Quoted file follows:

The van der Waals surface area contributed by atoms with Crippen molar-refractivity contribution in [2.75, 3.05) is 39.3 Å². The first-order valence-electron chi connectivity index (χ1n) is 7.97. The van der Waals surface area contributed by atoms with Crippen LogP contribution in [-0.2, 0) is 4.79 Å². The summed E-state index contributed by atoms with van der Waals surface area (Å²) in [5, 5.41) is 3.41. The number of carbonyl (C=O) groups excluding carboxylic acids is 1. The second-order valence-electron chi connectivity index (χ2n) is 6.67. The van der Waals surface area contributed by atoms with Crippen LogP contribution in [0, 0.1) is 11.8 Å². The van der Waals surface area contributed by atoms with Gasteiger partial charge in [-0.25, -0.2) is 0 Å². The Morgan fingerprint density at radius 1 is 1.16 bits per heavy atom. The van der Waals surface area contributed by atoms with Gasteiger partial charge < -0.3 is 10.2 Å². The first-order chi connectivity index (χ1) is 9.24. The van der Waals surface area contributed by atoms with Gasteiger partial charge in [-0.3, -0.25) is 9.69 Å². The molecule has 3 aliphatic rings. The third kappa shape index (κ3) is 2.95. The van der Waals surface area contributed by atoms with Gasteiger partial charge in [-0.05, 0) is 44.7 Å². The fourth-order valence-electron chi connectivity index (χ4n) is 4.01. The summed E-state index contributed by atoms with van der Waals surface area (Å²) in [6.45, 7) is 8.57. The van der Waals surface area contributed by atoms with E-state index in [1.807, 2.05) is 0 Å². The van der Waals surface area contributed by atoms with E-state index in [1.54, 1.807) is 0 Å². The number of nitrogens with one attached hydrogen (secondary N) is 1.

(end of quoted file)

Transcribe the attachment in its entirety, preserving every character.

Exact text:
The van der Waals surface area contributed by atoms with Crippen molar-refractivity contribution in [2.75, 3.05) is 39.3 Å². The first-order valence-electron chi connectivity index (χ1n) is 7.97. The van der Waals surface area contributed by atoms with Crippen LogP contribution in [-0.2, 0) is 4.79 Å². The summed E-state index contributed by atoms with van der Waals surface area (Å²) in [5, 5.41) is 3.41. The number of carbonyl (C=O) groups excluding carboxylic acids is 1. The second-order valence-electron chi connectivity index (χ2n) is 6.67. The van der Waals surface area contributed by atoms with Crippen LogP contribution in [0, 0.1) is 11.8 Å². The van der Waals surface area contributed by atoms with Gasteiger partial charge in [-0.25, -0.2) is 0 Å². The Morgan fingerprint density at radius 1 is 1.16 bits per heavy atom. The van der Waals surface area contributed by atoms with Gasteiger partial charge < -0.3 is 10.2 Å². The first-order chi connectivity index (χ1) is 9.24. The van der Waals surface area contributed by atoms with Gasteiger partial charge in [-0.3, -0.25) is 9.69 Å². The molecule has 3 aliphatic rings. The third kappa shape index (κ3) is 2.95. The van der Waals surface area contributed by atoms with Gasteiger partial charge in [-0.05, 0) is 44.7 Å². The fourth-order valence-electron chi connectivity index (χ4n) is 4.01. The summed E-state index contributed by atoms with van der Waals surface area (Å²) in [6.45, 7) is 8.57. The van der Waals surface area contributed by atoms with E-state index in [1.807, 2.05) is 0 Å². The van der Waals surface area contributed by atoms with E-state index in [1.54, 1.807) is 0 Å². The number of nitrogens with one attached hydrogen (secondary N) is 1.